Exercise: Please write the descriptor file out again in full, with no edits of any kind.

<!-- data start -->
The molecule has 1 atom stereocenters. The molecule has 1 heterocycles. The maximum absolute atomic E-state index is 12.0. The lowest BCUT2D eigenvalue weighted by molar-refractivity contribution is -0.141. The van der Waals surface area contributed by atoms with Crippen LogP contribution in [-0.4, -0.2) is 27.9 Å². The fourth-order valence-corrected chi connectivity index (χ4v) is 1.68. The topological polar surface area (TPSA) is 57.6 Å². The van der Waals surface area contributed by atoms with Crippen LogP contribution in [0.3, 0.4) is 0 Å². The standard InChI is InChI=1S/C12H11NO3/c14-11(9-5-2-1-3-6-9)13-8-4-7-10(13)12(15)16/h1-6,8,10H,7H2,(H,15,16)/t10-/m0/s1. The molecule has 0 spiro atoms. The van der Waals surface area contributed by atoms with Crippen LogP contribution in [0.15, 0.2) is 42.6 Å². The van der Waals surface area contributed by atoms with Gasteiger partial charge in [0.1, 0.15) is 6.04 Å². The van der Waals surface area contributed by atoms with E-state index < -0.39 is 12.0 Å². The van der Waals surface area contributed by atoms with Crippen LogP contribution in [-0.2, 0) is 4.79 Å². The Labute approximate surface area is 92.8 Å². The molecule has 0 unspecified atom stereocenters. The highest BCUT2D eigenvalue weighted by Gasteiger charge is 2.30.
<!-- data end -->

The molecule has 1 atom stereocenters. The molecule has 1 heterocycles. The maximum absolute atomic E-state index is 12.0. The lowest BCUT2D eigenvalue weighted by molar-refractivity contribution is -0.141. The van der Waals surface area contributed by atoms with Crippen LogP contribution in [-0.4, -0.2) is 27.9 Å². The fourth-order valence-corrected chi connectivity index (χ4v) is 1.68. The topological polar surface area (TPSA) is 57.6 Å². The van der Waals surface area contributed by atoms with Crippen LogP contribution in [0.3, 0.4) is 0 Å². The standard InChI is InChI=1S/C12H11NO3/c14-11(9-5-2-1-3-6-9)13-8-4-7-10(13)12(15)16/h1-6,8,10H,7H2,(H,15,16)/t10-/m0/s1. The molecule has 0 spiro atoms. The van der Waals surface area contributed by atoms with Crippen LogP contribution in [0.15, 0.2) is 42.6 Å². The van der Waals surface area contributed by atoms with Gasteiger partial charge in [0.1, 0.15) is 6.04 Å². The van der Waals surface area contributed by atoms with E-state index < -0.39 is 12.0 Å². The van der Waals surface area contributed by atoms with Crippen LogP contribution in [-0.2, 0) is 4.79 Å². The Labute approximate surface area is 92.8 Å². The molecule has 0 unspecified atom stereocenters. The highest BCUT2D eigenvalue weighted by Gasteiger charge is 2.30.